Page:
An Intro To Espresso

Espresso is truly the "heart" of the coffee. Italians (who invented it) simply call it "caffè" and usually frown upon anything larger than the small cup it's served in. However, first things first so let us clear up some misconceptions about espresso:

What is NOT an espresso?

  • Espresso is NOT a type of coffee blend
  • Espresso is NOT just a small and concentrated cup of coffee
  • Espresso is NOT just a coffee served in an espresso cup
  • Espresso is NOT a specific roast

What IS an espresso?

An espresso, simply, is a coffee made with an espresso machine. A correct espresso is a coffee made with about 7 grams of coffee, having a liquid volume of about 25ml and being extracted in about 25 seconds. The important thing here is that the water is forced through finely ground coffee at high pressure, resulting in a unique taste and a high ratio of solubles. Due to its strength, espressos serve as the base for a lot of other coffee drinks, such as Cappuccinos, Latte Macchiatos and Americanos. On the other hand, a "Caffè Latte" made with brewed coffee instead of espresso is called a Café Au Lait.

It is a misconception that an espresso needs to be made with an espresso blend. Espresso blends are of course ideal for espressos, being designed in such a way to taste especially good as an espresso. That doesn't mean they can't be used or taste good in a drip filter or French Press though.

So what exactly is an espresso blend?

An espresso blend is basically a blend that is made to taste especially good when prepared as an espresso (using an espresso machine). There is usually a big difference in taste between a brewed coffee and the same prepared as an espresso since the pressure used to make an espresso highlights very different characteristics of the coffee. An espresso blend has (or should have) a good balance between body, fragrance and mouthfeel and is often made my mixing South American coffees (Brazil is a favorite base) with Central American coffees and Indonesian coffees. Espresso is often roasted longer since that is the more traditional way and since often customers expect a darker roast. However, an authentic espresso can be made with any type of roast and will produce a considerably different beverage depending on the specific roast level.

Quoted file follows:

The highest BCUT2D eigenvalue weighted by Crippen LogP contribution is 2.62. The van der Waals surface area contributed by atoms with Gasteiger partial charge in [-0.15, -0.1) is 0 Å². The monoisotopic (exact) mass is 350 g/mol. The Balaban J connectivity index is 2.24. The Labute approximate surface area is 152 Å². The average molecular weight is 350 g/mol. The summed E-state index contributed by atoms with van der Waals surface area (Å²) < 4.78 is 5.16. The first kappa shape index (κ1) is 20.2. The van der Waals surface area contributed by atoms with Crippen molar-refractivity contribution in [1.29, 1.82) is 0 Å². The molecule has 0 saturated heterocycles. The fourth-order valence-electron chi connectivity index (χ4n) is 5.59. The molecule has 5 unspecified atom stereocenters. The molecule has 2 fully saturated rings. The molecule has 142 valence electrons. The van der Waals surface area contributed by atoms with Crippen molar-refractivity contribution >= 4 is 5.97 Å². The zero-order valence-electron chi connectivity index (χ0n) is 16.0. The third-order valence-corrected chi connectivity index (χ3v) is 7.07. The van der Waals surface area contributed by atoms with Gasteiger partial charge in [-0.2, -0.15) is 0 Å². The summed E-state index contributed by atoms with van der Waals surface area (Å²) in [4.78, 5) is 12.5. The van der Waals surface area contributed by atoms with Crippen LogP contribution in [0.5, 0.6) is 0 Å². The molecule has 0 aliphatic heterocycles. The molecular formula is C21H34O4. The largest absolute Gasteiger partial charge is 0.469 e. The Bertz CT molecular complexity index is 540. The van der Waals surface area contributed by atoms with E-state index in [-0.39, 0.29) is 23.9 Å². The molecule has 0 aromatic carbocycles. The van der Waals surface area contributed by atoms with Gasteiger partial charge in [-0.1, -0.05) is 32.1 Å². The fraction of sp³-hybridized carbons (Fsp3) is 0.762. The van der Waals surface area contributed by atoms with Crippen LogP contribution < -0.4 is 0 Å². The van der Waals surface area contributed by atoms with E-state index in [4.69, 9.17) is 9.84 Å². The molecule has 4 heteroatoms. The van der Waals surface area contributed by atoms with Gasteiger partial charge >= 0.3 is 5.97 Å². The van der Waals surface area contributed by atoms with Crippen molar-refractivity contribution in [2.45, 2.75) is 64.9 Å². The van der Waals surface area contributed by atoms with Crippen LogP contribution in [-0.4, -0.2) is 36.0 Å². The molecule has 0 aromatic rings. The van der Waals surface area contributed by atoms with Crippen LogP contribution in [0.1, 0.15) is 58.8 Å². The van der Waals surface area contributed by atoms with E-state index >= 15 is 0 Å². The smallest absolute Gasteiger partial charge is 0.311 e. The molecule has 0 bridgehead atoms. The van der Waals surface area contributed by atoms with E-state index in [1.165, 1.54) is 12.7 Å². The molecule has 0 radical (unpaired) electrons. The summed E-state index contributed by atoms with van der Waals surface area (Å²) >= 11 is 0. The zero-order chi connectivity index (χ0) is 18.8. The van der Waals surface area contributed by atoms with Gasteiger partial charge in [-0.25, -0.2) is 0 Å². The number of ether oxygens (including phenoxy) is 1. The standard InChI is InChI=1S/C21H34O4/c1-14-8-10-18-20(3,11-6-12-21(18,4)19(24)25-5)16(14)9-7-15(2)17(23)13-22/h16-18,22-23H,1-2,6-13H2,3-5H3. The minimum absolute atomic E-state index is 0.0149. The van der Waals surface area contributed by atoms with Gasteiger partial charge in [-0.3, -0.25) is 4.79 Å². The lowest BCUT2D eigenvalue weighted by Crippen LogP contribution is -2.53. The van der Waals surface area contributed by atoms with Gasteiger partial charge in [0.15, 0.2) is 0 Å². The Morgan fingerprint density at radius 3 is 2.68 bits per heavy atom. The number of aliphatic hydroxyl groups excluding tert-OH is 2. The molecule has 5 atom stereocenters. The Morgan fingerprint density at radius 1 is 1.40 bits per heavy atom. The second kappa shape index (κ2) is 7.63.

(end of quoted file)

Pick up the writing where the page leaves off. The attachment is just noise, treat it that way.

What about V COFFEE's espresso blends?

We have two espresso blends, SCURO and PRIMO. SCURO is a darker roast, similar to ones found in the south of Italy. The darker roast produces a more bittersweet and smooth coffee with less acidity. PRIMO is our internationally recongized flagship blend and the coffee we recommend to make espressos. It is more similar to a north Italian espresso, is extremely well balanced, lively and sophisticated.